- Books, Literature, and Writing
The Lonely Blogger
I love writing, and I love psychology. The two have a lot in common, though at first glance- you might not see it that way. As I trot around the Internet, dabbling in book writing, blogging, copywriting, and content work, I've noticed a phenomenon I'd like to call - The Lonely Blogger.
I've hesitated to write about this topic, simply because I realize that there are very few keyword searches for lonely and blogger in the same phrase. After all, aren't bloggers just the extraverts of the writing world? Online journals broadcast for anyone to read? But despite the reality that Google may never send depressed and lonely bloggers to me, I must write about it anyway.
The blogosphere can be a lonely place. Here's why.
Wordpress currently has 55,979,832 sites around the planet. That is a lot of blogs (although I am sure many of those sites are more business-type sites rather than traditional blogs). The stats for Blogger are not as readily available, although neilsen wire says it has more blogs than Wordpress. That is a LOT of bloggers. We are talking hundreds of millions.
With that many online journals circling the Internet, the reality is that many of them are never found. With the exception of a small handful of family and friends (for each blogger), search engines like Google and Yahoo don't rank blogs as well as other more credible sites.
The bottom line: There are a lot of bloggers that will never be found by a random stranger searching on Google. For personal bloggers especially, organic traffic is hard to come by.
It is hard to stand out in a crowd that large. Bloggers must continually produce unusual, funny, inspiring posts that captivate an audience with a very short attention span. The competition is fierce, and many bloggers are lucky to see 20-30 pageviews a day. Since bloggers are motivated by views, commenters, and engagement from their readers, this leads to a quick decline in morale.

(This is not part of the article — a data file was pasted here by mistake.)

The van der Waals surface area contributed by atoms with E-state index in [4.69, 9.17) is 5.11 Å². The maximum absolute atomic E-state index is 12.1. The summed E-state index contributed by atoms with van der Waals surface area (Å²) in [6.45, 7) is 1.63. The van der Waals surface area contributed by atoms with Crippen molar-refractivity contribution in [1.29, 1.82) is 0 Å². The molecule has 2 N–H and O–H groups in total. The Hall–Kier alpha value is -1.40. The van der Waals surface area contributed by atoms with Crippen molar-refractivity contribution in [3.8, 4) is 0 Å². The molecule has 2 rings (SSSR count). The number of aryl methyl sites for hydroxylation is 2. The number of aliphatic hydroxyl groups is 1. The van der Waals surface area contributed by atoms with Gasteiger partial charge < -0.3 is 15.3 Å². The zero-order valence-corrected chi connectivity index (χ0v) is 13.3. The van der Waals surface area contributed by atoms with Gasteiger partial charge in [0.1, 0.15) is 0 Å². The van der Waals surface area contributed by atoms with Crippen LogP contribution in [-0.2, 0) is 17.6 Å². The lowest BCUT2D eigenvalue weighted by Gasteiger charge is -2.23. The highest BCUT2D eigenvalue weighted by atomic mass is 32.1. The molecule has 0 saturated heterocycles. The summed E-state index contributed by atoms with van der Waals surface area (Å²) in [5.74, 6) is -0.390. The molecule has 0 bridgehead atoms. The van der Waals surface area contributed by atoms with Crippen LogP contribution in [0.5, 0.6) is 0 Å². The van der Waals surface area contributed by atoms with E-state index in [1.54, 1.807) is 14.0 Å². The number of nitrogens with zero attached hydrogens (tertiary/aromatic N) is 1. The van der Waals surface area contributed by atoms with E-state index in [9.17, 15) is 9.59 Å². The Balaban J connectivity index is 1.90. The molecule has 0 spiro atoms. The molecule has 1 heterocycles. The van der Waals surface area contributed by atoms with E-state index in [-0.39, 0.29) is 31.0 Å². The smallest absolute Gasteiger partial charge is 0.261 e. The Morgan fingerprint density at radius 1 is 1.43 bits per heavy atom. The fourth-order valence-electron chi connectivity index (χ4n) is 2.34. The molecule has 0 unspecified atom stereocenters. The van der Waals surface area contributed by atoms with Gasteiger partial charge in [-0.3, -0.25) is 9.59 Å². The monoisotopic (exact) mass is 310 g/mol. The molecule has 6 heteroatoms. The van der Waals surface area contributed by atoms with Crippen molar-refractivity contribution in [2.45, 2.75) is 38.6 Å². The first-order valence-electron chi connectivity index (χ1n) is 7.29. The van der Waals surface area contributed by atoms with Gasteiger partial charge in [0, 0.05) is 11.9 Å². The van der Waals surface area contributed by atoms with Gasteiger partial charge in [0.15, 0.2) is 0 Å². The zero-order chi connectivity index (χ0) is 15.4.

A ghost blog
Stumbling upon on a ghost blog is very sad. You look through the writings and quickly realize the author abandoned its post months ago. A few writings are there, with zeros in the comment section. No one has bothered to read or comment. The author, feeling the sting of rejection, goes off looking for other places to show his work.
Unfortunately, this is the fate of many blogs on the Internet. Writers get lonely. Day after day, post after post, no one reads or bothers to take a minute and say hello. Without the boost in motivation, the blog is abandoned, becoming another piece of digital litter in a crowded Web of media.
The community is hard to find
With both Wordpress and Blogger, there isn't a central community spot for online interaction (it would be difficult since there are SO many of them). Unlike places like Facebook, Pinterest, and Twitter where there is a constant buzz of activity, bloggers must go digging for like-minded writers. In fact, trying to find a blogging community is almost as time consuming as the blog itself! Writers who simply want to write, get tired of the effort it takes to build an audience.
They continue to write, hoping people will stop by, and as the days go by- they get lonelier and lonelier.
Come and join us!
A place for beginning and intermediate bloggers to find finds, gain support, and get tips!
Bloggers write for the people
I think the incidence of lonely bloggers is so high because the blog is meant to be an interactive piece of writing. Authors are notorious for their hermit-like habits, but bloggers are different.